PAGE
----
In Vitro Fertilisation (“IVF”) procedures are a form of assistive reproductive treatment which may be used to overcome a range of fertility issues and challenges which individuals and couples face when attempting to have a baby. Whilst IVF procedures are legislated by state law, potential issues of parentage, which may arise as a result of IVF, are regulated under the Family Law Act 1975 (Cth) (“the Act”). There has been an abundance of case law which has developed the parenting rights of donors in IVF procedures
Rebuttal of the presumption against parentage
The landmark case of Masson v Parsons  HCA 21 established that whilst state legislation may include presumptions against parentage for donors, that ultimately a donor may be considered a legal parent. This is because the Act’s treatment of parentage was held to not be exhaustive. In a joint judgement in the Hight Court, their Honours said that:
“Although the Family Law Act contains no definition of “parent” as such, a court will not construe a provision in a way that departs from its natural and ordinary meaning”
The question of parentage is therefore determined according to the ordinary, accepted English meaning of ‘parent’. In their judgement, their Honours also noted that:
“Whether a person qualifies under the Family Law Act as a parent according to the ordinary, accepted English meaning of “parent” is a question of fact and degree to be determined according to the ordinary, contemporary Australian understanding of “parent” and the relevant circumstances of the case at hand”
Intention to engage in parental activities
The eligibility for parentage established in Masson v Parsons has been supported and developed in the recent case of Griffin & Laidley  FCCA 1515. In this case, the sperm donor was the applicant who sought to spend time with the respondent’s child. The issue was whether the donor was considered a parent and could therefore be eligible to seek parenting orders. Judge L Turner applied a factual analysis in order to determine whether the donor would qualify as a parent.
Factors which the court considered relevant in determining whether the donor was a parent included that:
- The applicant donor held and continues to hold the expectation that he would be involved with the child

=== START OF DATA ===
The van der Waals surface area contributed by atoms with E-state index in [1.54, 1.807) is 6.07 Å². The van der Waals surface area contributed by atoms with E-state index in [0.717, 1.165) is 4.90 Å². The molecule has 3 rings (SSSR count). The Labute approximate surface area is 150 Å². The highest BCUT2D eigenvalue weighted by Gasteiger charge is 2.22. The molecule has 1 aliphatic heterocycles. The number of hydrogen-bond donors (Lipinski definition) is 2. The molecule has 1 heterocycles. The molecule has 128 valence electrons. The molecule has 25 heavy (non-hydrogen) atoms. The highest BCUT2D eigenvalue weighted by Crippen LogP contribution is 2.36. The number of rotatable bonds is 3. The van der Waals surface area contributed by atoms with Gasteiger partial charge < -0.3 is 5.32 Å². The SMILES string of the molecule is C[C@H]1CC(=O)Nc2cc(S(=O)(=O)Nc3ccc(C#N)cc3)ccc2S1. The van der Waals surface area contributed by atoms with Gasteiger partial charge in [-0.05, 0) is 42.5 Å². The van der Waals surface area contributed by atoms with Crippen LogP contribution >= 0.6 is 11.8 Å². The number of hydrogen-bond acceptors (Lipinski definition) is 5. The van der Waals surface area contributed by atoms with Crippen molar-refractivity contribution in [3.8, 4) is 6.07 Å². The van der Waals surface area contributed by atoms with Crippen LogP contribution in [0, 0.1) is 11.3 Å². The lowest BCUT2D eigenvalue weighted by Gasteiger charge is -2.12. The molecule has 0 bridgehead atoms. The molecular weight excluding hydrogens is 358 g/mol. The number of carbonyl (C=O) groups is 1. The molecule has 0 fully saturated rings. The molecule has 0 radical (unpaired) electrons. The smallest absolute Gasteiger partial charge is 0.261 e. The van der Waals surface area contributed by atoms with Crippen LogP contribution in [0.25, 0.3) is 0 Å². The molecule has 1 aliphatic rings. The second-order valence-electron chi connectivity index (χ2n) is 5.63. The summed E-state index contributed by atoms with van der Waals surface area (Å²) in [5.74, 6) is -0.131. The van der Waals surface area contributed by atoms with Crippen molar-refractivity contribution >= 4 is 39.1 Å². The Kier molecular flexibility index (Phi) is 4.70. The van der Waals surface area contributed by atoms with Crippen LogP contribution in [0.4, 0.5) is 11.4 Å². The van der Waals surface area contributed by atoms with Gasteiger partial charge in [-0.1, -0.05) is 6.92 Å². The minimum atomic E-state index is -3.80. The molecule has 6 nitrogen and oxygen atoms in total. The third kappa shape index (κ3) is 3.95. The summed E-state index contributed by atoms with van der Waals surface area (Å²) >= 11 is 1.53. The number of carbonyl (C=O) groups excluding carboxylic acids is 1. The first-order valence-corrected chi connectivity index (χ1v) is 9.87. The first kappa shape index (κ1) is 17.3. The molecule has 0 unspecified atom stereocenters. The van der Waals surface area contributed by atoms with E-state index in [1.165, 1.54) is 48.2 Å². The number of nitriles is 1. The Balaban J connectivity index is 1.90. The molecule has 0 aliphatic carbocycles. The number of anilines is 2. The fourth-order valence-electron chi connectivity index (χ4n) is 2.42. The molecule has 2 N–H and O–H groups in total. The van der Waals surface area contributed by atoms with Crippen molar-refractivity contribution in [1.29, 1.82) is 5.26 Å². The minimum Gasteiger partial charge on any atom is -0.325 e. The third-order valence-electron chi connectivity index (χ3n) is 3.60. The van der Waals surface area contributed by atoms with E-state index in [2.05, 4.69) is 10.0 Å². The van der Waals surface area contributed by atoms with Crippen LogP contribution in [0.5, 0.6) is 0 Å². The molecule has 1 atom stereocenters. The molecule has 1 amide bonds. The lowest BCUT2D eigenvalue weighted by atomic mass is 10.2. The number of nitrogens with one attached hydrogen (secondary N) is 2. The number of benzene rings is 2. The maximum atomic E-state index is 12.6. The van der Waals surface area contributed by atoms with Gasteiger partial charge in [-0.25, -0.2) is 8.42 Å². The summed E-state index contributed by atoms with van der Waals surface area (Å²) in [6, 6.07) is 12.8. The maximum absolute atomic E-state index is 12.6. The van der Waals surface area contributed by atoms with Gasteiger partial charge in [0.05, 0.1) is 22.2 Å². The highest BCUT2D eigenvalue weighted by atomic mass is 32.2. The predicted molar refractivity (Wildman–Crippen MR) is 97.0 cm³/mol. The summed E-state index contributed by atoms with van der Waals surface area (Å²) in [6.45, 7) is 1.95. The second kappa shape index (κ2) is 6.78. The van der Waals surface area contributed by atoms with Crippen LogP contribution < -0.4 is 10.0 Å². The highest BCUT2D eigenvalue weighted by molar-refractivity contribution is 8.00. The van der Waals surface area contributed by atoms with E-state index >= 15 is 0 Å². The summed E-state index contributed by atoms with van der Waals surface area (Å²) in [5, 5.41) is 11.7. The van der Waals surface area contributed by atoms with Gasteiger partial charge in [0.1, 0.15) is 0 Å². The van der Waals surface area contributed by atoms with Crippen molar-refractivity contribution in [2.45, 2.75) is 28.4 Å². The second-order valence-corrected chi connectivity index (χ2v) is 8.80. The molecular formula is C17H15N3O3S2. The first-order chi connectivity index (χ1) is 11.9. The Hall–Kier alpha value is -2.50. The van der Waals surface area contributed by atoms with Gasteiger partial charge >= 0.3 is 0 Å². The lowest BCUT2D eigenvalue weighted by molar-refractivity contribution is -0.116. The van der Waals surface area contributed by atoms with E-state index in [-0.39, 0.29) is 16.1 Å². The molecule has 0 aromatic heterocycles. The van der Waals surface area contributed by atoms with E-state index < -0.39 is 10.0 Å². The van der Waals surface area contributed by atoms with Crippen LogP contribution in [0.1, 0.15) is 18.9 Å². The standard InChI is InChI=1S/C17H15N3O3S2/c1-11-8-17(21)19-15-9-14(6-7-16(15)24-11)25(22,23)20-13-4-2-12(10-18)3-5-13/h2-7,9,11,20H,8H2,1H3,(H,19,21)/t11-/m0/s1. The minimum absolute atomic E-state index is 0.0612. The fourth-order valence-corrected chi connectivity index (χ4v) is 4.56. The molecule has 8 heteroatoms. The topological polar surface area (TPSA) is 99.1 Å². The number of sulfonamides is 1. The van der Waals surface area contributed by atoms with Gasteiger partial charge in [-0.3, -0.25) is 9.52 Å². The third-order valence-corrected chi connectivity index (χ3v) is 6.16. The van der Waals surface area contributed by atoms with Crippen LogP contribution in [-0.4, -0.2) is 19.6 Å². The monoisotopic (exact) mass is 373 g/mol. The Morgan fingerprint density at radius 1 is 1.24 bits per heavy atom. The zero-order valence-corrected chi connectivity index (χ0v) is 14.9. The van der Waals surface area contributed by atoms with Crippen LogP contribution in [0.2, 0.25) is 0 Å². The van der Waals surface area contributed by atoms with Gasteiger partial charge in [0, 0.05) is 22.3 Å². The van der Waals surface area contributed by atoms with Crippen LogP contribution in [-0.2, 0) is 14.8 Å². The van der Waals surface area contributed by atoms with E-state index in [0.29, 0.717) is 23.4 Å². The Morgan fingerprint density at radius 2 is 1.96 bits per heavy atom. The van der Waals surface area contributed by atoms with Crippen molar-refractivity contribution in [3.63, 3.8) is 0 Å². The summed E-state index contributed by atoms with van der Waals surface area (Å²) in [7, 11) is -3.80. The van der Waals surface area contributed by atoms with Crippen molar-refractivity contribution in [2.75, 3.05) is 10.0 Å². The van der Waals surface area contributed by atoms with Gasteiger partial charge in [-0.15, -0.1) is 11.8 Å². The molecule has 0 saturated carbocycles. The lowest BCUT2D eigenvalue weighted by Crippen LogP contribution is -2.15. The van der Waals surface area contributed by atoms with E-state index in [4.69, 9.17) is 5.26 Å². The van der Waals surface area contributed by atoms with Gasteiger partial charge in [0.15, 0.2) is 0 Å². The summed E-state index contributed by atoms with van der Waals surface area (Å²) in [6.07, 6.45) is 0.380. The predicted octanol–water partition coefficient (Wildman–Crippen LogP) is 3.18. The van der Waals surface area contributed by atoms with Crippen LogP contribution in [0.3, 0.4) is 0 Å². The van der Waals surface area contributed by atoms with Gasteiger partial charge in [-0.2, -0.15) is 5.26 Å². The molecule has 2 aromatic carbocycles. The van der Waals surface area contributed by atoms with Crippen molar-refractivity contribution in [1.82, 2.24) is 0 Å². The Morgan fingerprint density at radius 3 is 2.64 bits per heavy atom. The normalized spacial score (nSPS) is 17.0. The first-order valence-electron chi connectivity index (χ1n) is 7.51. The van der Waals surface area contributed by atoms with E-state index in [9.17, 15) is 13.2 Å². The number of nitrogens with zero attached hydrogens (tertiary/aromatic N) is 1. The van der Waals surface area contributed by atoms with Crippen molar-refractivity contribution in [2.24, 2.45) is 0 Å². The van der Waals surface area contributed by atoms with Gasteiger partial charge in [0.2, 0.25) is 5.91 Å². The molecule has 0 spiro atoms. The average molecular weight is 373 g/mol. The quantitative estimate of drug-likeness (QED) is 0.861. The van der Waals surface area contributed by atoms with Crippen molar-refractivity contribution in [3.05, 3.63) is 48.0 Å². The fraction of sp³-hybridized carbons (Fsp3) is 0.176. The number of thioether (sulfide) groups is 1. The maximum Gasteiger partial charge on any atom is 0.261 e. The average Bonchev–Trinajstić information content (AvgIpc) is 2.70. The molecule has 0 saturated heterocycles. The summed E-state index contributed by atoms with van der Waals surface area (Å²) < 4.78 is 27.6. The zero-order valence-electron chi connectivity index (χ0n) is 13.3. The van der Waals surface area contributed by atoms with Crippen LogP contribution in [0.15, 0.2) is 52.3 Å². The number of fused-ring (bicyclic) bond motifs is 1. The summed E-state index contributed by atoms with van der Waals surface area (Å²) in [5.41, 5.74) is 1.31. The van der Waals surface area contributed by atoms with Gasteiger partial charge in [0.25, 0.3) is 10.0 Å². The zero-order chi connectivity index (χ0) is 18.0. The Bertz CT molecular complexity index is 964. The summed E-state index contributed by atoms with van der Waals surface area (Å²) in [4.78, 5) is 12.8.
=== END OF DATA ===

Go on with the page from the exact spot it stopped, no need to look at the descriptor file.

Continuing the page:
- The respondent mother informed the applicant of her pregnancy
- The parties jointly informed others of the pregnancy
- The parties attended ultrasounds together
- The applicant was informed of the progress of the pregnancy
- The parties discussed the naming of the child, and agreed on a name
- The applicant openly discussed his level of involvement with the child
It was held that the intention of the parties is relevant in determining parental status. If the facts of a case support a finding that a donor intended to be involved in some level of parenting, they may possibly be considered a parent of a child. In this case, it was also found that the respondent initially supported the donor’s expectation of parentage, and that her decision to cut the applicant out of the child’s life occurred only once boundaries were pushed.
By extension, as a donor may be found to be a parent by their intention to engage in parental activities, they may also be found not to be a parent via the absence of such intention. The case of McAuley v Salberg  FCCA 1538 found that a donor may alter their parental intentions. In this case, the donor – who was considered a parent and engaged in parental activities until the child was 6 months old – ceased contact with the child. Whilst he was originally bound by legal obligations, such as child support, as a consequence of being listed as a parent on the birth certificate, his withdrawal of parental intention was permitted. Since the mother was in a committed de facto relationship at the time of the child’s conception – which later broke down – the court held that the donor was relieved of his parental responsibilities, and that his details be substituted for those of the mother’s former partner on the child’s birth certificate.
The resolution of parenting issues in IVF procedures continues to evolve. At Nicholes Family Lawyers, we continually develop our expertise in assistive reproductive treatments, such as IVF, in order to maximise your benefits in the resolution of legal issues which may arise.